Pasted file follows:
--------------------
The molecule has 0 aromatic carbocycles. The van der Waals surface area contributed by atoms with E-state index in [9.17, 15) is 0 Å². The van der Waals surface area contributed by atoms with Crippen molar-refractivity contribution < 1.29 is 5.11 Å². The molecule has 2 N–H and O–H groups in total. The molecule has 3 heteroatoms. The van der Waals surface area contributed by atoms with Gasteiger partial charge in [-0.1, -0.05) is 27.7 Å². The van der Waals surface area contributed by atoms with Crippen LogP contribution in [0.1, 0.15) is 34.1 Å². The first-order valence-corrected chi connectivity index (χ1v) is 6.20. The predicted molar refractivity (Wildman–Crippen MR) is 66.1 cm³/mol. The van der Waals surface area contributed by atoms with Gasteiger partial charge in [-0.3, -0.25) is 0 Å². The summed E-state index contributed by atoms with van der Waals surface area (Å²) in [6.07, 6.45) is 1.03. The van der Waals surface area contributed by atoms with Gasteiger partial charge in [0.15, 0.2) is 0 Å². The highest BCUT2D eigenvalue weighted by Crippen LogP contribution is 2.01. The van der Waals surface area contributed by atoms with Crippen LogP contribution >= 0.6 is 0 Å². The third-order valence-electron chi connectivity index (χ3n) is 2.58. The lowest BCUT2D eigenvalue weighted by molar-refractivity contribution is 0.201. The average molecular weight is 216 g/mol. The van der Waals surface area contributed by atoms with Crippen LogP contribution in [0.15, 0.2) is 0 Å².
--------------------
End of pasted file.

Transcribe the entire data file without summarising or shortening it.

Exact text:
The molecule has 0 aromatic carbocycles. The van der Waals surface area contributed by atoms with E-state index in [9.17, 15) is 0 Å². The van der Waals surface area contributed by atoms with Crippen molar-refractivity contribution < 1.29 is 5.11 Å². The molecule has 2 N–H and O–H groups in total. The molecule has 3 heteroatoms. The van der Waals surface area contributed by atoms with Gasteiger partial charge in [-0.1, -0.05) is 27.7 Å². The van der Waals surface area contributed by atoms with Crippen LogP contribution in [0.1, 0.15) is 34.1 Å². The first-order valence-corrected chi connectivity index (χ1v) is 6.20. The predicted molar refractivity (Wildman–Crippen MR) is 66.1 cm³/mol. The van der Waals surface area contributed by atoms with Gasteiger partial charge in [-0.3, -0.25) is 0 Å². The summed E-state index contributed by atoms with van der Waals surface area (Å²) in [6.07, 6.45) is 1.03. The van der Waals surface area contributed by atoms with Gasteiger partial charge in [0.15, 0.2) is 0 Å². The highest BCUT2D eigenvalue weighted by Crippen LogP contribution is 2.01. The van der Waals surface area contributed by atoms with Crippen LogP contribution >= 0.6 is 0 Å². The third-order valence-electron chi connectivity index (χ3n) is 2.58. The lowest BCUT2D eigenvalue weighted by molar-refractivity contribution is 0.201. The average molecular weight is 216 g/mol. The van der Waals surface area contributed by atoms with Crippen LogP contribution in [0.15, 0.2) is 0 Å².